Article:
This application is related to commonly owned application Ser. No. To Be Determined, filed Mar. 20, 2001, entitled Neutral Switch Test Mechanism for a Circuit Interrupter, by inventors David Y. Chan, James Richter and Gerald N. King, having attorney docket 0267-1689(41912.017900), herein incorporated by reference.

FIELD OF THE INVENTION

The present invention relates to surge suppression, and in particular to circuit interrupters and ground fault circuit interrupters (GFCI) and related products with enhanced transient suppression and protection characteristics.

BACKGROUND OF THE INVENTION

Known GFCI products typically include a metal oxide varistor (MOV) positioned across the power lines of the GFCI product, with the MOV providing some surge protection to the GFCI product circuitry by clamping transient voltages to acceptable levels.

An MOV is typically a non-linear resistance that is a very high resistance at below the threshold voltage and is typically modeled as an open circuit. At voltages above the threshold voltage, the resistance is nearly zero and transient power is dissipated. The amount of energy that an MOV dissipates is generally related to the size of the device, typically a disc or 14, 20, or 40 mm or the like. A larger MOV typically dissipates more energy, but take up more space, may be more costly and may require more open space around the device.

The nature of the clamping and the amount of energy that may be dissipated is determined by the size of the disc and voltage rating associated with a disc type MOV. Heretofore, GFCI products have typically been limited to handling transient voltages of 6 kV at 100 A. A need exists for GFCI products capable of sustaining greater transient conditions.

In addition, due to deregulation of local power authorities, overvoltage conditions may be more prevalent, requiring circuits to survive, for example, 240 V overvoltage conditions for a 120 V rated product. When such conditions occur, GFCI components such as the MOV in the typical GFCI may not survive. For example, a MOV in the typical GFCI operating beyond its rating at overvoltage may disintegrate, and thus such conditions may also destroy the rest of the electronics in the GFCI product. Furthermore, an MOV may fail by rupturing, exploding or igniting. Such failure conditions are potentially dangerous.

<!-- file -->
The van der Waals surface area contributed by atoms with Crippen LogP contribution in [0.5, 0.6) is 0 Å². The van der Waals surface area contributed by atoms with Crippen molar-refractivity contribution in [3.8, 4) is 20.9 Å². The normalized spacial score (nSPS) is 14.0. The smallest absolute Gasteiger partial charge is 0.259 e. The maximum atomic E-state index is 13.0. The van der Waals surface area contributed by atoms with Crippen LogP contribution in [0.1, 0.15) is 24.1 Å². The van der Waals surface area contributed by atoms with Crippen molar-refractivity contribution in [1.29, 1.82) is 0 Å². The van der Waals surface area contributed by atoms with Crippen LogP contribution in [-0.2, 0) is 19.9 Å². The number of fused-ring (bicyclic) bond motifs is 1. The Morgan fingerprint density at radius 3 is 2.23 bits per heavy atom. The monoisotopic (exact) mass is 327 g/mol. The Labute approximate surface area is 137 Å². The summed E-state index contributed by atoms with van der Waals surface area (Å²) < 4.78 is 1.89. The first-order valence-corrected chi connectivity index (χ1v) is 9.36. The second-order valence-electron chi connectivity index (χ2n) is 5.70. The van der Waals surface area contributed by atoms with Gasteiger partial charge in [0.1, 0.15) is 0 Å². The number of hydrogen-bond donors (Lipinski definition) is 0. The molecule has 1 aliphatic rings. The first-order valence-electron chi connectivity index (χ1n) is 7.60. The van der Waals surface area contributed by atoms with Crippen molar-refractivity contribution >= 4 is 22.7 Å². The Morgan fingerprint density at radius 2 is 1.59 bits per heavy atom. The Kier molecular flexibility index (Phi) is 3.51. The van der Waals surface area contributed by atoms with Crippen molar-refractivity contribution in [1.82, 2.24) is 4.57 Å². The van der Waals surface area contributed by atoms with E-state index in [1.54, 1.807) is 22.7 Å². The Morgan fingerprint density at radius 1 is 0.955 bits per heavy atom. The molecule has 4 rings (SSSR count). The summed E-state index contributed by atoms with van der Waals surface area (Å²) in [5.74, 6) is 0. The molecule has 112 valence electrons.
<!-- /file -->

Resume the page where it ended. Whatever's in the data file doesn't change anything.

A need exists for a surge protection circuit which allows components such as a MOV to survive power conditions exceed voltage and current ratings, and thus enabling a GFCI product to survive overvoltage conditions.

SUMMARY OF THE INVENTION

A suppression and protection circuit is used in conjunction with a circuit interrupter. In an embodiment, a metal oxide varistor (MOV) is utilized in a ground fault circuit interrupter (GFCI) product for handling transient surges and overvoltage conditions. In an embodiment, the suppression and protection circuit includes a crowbar device across the line such as a header spark gap to prevent overvoltages, and a low pass filter such as an LC filter for suppressing transient surges.

BRIEF DESCRIPTION OF THE DRAWINGS

FIG. 1 illustrates a block diagram of a disclosed suppression and protection circuit connected between power inputs and the GFCI circuit according to an embodiment of the present invention;

FIG. 2 illustrates the circuits and components in FIG. 1 in an example embodiment with greater detail;

FIG. 3 illustrates a schematic diagram of a GFCI circuit having a suppression and protection circuit and a grounded neutral reset lockout test according to an embodiment of the present invention;

FIG. 4 illustrates a schematic diagram of a GFCI circuit having a suppression and protection circuit and a grounded neutral reset lockout test according to an embodiment of the present invention;

DETAILED DESCRIPTION OF THE PREFERRED EMBODIMENTS

A circuit interrupted having improved transient and overvoltage suppression is described. The commonly owned U.S. patent applications referred to above describe circuit interrupting devices and are incorporated herein in their entirety by reference. Furthermore, a GFCI is described in commonly owned U.S. Pat. No. 4,595,894 which is incorporated herein by reference in its entirety.

Referring to FIG. 1, the suppression and protection circuit 10 is shown to interface between power inputs 12 and a ground fault circuit interrupter (GFCI) circuit 14 and/or related products connected to a load 16, with the suppression and protection circuit 10 providing enhanced suppression of transient surges as well as protection from overvoltage conditions. The circuit 10 includes a filter circuit 18 and a overvoltage prevention component 20, which are described in greater detail with reference to FIG. 2.

FIG. 2 illustrates one example embodiment of the circuit 10 and the GFCI 14. The GFCI 14 includes a metal oxide varistor (MOV) 22 positioned between input power lines as the power inputs 12, for example, an alternating current (AC) line connection having a phase line 24 and a neutral line 26. The lines 24, 26 are connected through the overvoltage prevention circuit 20, which in an example embodiment is a spark gap device known in the art, and through a ground neutral transformer 28 and a differential or sensing transformer 30 to the load 16, which may include a phase load connection 32 and the neutral load connection 34, as in FIG. 2. A test line 36 may also be provided in a manner known in the art including, for example, a test switch 38 and a resistor R4 having a 15 KΩ resistance. Optionally, a relay 40 and/or circuit breaker known in the art may be provided, as further described herein, connecting the differential transformer 30 to the load lines 32-34.